In 2019, the Southern Swamp Associated Gas Solutions project was commissioned, and the SPDC JV is planning to reduce associated gas flaring further through its Forcados Yokri gas-gathering project, of which large parts are set to be completed in 2022. Despite such efforts to reduce continuous flaring, unfortunately flaring intensity (the amount of gas flared for every tonne of oil and gas produced) at both SPDC- and SNEPCo-operated facilities increased in 2021 owing to short-term operational issues. Flaring from SPDC-operated facilities increased by around 5% in 2021 compared with 2020. The increase was primarily because of the extended outage of the gas compression system in SPDC’s shallow-water operations. The system was restored and became operational from January 2022. Flaring at SNEPCo-operated facilities rose by around 160% in 2021 compared with 2020. This was mainly because of an increase in flaring on the Bonga floating production, storage and offloading (FPSO) vessel. Repairs to a flex-joint on the Bonga FPSO’s gas export riser in the second quarter took longer than expected, in part because of weather conditions. While repairs were under way, the FPSO continued to produce oil and therefore flaring was necessary for safety reasons. The repairs were safely concluded in July 2021. Although flaring intensity levels rose in 2021, SPDC and SNEPCo over the last 10 years have almost halved the combined amount of hydrocarbons they flare from 1.5 million tonnes in 2012 to 0.8 million tonnes in 2021. This reduction is the result of a strict flaring reduction management process and both SPDC and SNEPCo will continue to work in close collaboration with joint-venture partners and the government to make progress towards ending routine flaring of associated gas. NIGERIA LNG EXPANSION UNDERWAY Global demand for LNG continues to grow as the world increasingly seeks reliable supplies of lowercarbon energy. Shell’s investment in Nigeria’s gas infrastructure for export is expected to help 6 This is according to a data provided by global research and consultancy business Wood Mackenzie. the country benefit further from revenues. Shell Gas B.V. and its partners took a final investment decision in 2020 on a new LNG processing unit – known as Train 7 -- at NLNG. The expansion is expected to create around 12,000 jobs for Nigerians during construction and stimulate growth of the local oil and gas service sector, with 55% of engineering and procurement of goods and services being sourced in-country. Train 7 is expected to ensure Nigeria’s continued place as a global player in a lower-carbon energy source. Once operational, Train 7 will add around 8 million tonnes per annum of capacity to the Bonny Island LNG facility, taking the total production to around 30 million tonnes per annum. In 2021, NLNG began awarding procurement and construction contracts. Early works started at the site. The first phase of the worker village is expected to be ready for occupancy in 2022 and the new material offloading facility ready for use by the end of 2022. NLNG’s Train 7 is expected to come onstream in the middle of the 2020s. KEY LICENCE RENEWED FOR DEEP-WATER SNEPCo has interests in four deep-water blocks in the Gulf of Guinea, two of which it operates. Today, nearly one-third of Nigeria’s deep-water oil and gas production comes from the Bonga and the nonoperated Erha fields.6 Since production began in 2005, Bonga alone has produced more than 950 million barrels of oil with the 2021 average oil production per day at 105,000 barrels. The Bonga FPSO vessel has a total production capacity of 225,000 barrels of oil per day and 150 standard cubic feet of gas export per day. In 2021, the availability of the FPSO vessel increased to 80% from 70% in 2020. In addition to Bonga, SNEPCo’s exploration activities have led to several significant discoveries of oil and gas over the last two decades, including the Bolia and Doro fields (Shell interest 55%). Nigeria Briefing Notes Helping to power Nigeria’s economy 13 In the right investment climate, SNEPCo believes that there are opportunities to expand. In 2021 the OML 118 (Bonga) production sharing contract was renewed and the lease extended for 20 years. Bonga North and Bonga South West Aparo (BSWA) oil fields are two such potential opportunities. Bonga North is a proposed tie-back project to the existing Bonga FPSO with Phase 1 comprising 14 wells. BSWA is a development of a new FPSO with Phase 1 comprising 23 wells. SUPPORTING RENEWABLE ENERGY STARTUPS Millions of Nigerians are excluded from the country’s power grid and Shell Companies in Nigeria have established and provided substantial funding for a not-for-profit, impact-investing company called All On. Operating as an independent company, All On works to bring reliable electricity – often from renewable energy sources -- to off-grid urban and rural customers. This support aims to build a solid pipeline of viable businesses that can create the scale required to address Nigeria’s access to energy gap. In December 2019, SPDC and SNEPCo made a significant additional 10-year financing commitment of $160 million in All On, bringing the total commitment to $200 million. By the end of 2021, All On had provided investment capital to over 40 renewable energy start-ups in its portfolio – an increase of more than 30% from 2020. One such company is Infibranches Technologies Limited, to which All On has committed $2 million, which is expected to enable the indigenous technology company to expand sales of solar home systems via its more than 13,000 agent banking partners across Nigeria. With the support of the Rockefeller Foundation, the All On Hub was established in 2020 to provide nonfinancial support and build the capabilities of off-grid energy entrepreneurs. In 2021, the hub supported 81 ventures – nearly double the 41 supported in 2020. Also in 2021, All On, Odyssey Energy Solutions and the Global Energy Alliance for People and Planet launched a $10 million equipment financing facility as part of the DART pilot programme in Nigeria. 7 Hydraulic flying leads support the delivery of hydraulic fluid and/or chemicals between subsea equipment. 8 Subsea trees are an assembly of valves and other components used to monitor and control the production of a subsea well. DART will combine demand pooling, aggregated purchasing of solar equipment, and access to affordable finance to unlock economies of scale for solar companies, achieve cost savings for end-users, and accelerate the growth of the renewable energy sector in Nigeria and beyond. DEVELOPING LOCAL CONTENT AND SKILLS Shell Companies in Nigeria contribute to the growth of Nigerian businesses that can provide technical and support services to the industry. This includes the manufacture of tools and technical kits, the operation of helicopter flights in the Niger Delta, and strategic partnerships between foreign and local companies to stimulate technology transfer and capacity development. While there are government-required programmes in some areas, such as the Nigerian and Community Content Strategy embedded in the Assa North/Ohaji South gas development project, Shell Companies in Nigeria deliberately seek to contract local businesses wherever possible. In 2021, Shell Companies in Nigeria awarded $800 million worth of contracts to Nigerian-registered companies. Of these, 92% were companies with at least 51% Nigerian ownership. SNEPCo has awarded major engineering and construction contracts to companies that are indigenous, have local staff, or possess domestic capabilities in the country. At present, the manufacture and rebuild of hydraulic flying leads7 (HFLs) is being carried out in-country by wholly indigenous companies. Pressure Controls Systems Nigeria Limited, another Nigerian company, continues to refurbish old subsea trees.8 Sometimes, a lack of access to capital hinders Nigerian companies from competing for and executing contracts effectively. Shell Companies in Nigeria have provided access to nearly $1.6 billion in loans to 901 Nigerian vendors under the Shell Contractor Support Fund since 2012. These loans help improve their tendering opportunities.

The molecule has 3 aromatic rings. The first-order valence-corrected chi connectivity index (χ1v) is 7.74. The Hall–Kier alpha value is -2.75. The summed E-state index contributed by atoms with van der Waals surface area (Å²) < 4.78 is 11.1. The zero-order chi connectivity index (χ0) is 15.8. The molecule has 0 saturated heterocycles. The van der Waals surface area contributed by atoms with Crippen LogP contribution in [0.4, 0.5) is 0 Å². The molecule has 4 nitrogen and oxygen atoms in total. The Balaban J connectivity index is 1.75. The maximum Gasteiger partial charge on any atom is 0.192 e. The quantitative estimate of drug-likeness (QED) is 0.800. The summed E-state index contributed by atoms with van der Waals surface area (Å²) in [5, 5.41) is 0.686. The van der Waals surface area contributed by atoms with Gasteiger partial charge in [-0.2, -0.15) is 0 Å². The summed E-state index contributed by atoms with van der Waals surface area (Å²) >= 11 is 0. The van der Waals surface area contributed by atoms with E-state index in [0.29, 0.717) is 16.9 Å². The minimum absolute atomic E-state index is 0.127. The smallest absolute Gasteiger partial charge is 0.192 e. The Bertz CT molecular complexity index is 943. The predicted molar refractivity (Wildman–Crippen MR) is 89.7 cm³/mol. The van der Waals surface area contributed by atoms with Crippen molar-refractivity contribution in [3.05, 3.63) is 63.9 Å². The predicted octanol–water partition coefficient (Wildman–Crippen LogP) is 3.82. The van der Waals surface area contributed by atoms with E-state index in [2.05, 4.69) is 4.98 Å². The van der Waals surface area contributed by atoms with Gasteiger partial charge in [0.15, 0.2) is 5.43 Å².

The FIRS boss further called on tax authorities to implement data-driven tax administrations, noting that “modern and efficient tax administration is run with data.”